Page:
There is an over-saturation of personal trainers. This is understandable – as rates of inactivity and chronic disease continue to rise it only makes sense that people are looking towards the fitness industry as a lucrative marketplace to make a living. But with so many of their peers around them doing the same work, how do trainers separate themselves from the pack?
Over the years “guru”-type figures have gained large audiences by being overconfident in the small amount of kinesiology-related knowledge that they have. The trend has gotten worse in recent years, as social media has made it incredibly easy for anybody with high charisma and low body fat to gain followers and clients, oftentimes pushing advice that is ineffective at best (“30 day crunch challenge”) and dangerous at worst (“drop 20 pounds in one week”). Unfortunately, the combination of overconfidence and under- knowledge can only lead to disaster. Overconfidence is associated with an inability to suppress the ego and gain new knowledge; it should be seen as a red flag in an industry that should be client-centred as opposed to trainer-centred. In addition, low levels of practical knowledge is equally disastrous. Just as a mechanic with only one tool will inevitably wreck your car, a personal trainer with knowledge in only one training modality will inevitably wreck your health. Oh, you’re giving heavy barbell bench press to the guy who has limited shoulder range of motion? I hope he has a good physiotherapist…
In a culture where it is increasingly not okay to show weakness, the phrase “I don’t know” is avoided by the majority of trainers and educators. Oddly enough, it is that exact phrase that may give you a hint that you are talking to someone who has lots of knowledge and lots of practical experience. Case in point: Emma McCrudden, my mentor in the world of sports dietetics, has helped hundreds of Olympic athletes improve their health and performance. And more than anyone I’ve met, Emma will say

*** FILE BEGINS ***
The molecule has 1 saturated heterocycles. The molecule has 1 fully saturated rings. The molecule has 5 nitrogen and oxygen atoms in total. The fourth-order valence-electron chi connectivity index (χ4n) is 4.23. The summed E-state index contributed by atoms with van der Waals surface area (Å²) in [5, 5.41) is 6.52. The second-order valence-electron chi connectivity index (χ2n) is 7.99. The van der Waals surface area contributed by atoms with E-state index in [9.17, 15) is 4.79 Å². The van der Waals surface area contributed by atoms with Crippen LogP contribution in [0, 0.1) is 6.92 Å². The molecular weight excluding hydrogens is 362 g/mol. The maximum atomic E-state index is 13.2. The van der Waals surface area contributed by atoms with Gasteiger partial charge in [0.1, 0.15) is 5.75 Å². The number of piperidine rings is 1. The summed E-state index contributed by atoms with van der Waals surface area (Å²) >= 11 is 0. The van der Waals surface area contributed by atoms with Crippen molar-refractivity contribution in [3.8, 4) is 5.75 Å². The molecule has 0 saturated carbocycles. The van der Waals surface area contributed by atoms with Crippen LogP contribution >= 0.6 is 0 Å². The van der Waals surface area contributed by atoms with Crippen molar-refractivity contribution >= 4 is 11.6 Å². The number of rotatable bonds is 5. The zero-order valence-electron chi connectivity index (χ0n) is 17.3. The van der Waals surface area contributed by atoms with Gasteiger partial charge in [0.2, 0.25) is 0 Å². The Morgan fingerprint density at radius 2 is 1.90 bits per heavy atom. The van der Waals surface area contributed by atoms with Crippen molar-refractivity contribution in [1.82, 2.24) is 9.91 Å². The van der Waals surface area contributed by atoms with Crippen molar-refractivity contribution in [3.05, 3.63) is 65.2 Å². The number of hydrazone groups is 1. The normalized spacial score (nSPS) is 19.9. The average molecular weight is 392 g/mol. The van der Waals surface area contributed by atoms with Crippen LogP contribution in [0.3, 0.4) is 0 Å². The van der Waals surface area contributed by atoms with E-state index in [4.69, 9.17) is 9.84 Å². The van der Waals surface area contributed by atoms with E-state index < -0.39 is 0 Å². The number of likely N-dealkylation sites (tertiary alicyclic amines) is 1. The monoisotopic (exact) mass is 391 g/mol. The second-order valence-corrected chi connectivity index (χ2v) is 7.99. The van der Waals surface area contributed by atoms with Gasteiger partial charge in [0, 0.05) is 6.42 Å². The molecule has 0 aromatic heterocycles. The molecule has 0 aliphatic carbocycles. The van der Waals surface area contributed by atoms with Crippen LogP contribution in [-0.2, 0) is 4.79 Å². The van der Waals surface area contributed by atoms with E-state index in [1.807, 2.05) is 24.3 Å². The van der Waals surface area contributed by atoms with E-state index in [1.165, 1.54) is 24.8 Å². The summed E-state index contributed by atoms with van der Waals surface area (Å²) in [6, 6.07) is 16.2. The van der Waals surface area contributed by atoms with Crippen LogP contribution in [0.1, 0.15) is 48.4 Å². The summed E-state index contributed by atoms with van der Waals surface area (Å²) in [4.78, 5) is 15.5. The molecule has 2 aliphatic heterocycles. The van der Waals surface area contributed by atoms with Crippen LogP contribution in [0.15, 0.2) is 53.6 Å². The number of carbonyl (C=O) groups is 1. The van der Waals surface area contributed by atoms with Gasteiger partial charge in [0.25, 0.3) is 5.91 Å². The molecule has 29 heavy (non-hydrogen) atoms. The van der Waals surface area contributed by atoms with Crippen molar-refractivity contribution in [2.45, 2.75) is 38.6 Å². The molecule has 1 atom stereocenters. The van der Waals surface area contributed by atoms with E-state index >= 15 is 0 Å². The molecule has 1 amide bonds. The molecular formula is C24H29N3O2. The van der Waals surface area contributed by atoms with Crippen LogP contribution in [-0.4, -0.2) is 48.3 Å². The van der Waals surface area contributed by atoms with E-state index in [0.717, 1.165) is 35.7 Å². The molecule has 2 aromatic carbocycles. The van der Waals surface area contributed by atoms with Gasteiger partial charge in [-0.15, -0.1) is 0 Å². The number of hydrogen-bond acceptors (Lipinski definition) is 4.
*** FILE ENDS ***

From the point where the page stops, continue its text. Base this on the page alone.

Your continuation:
“I don’t know, but I can find out for you” when encountered with a nutrition-related question. This represents humility, honesty, and most importantly an unwavering commitment to not try and fit square pegs into round holes (or give meat to vegans, haha). Assessing a trainer’s willingness to say “I don’t know, but…” may be a great litmus test for people out there who are looking to find a quality personal trainer. Similarly, the phrase “it depends” is also representative of good practice. While “gurus” give inflexible cookie-cutter advice for all fitness-related problems, quality trainers understand that the solution to any problem depends on the context – including who they’re working with, what their training history is, and what their goals are. Because “it depends” is such a good predictor of good coaching, below I’ve presented you, the personal trainer-less reader, with a few examples of how to sniff out bullshit exercise professionals.
1) “My muscles are really sore, should I take ibuprofen?”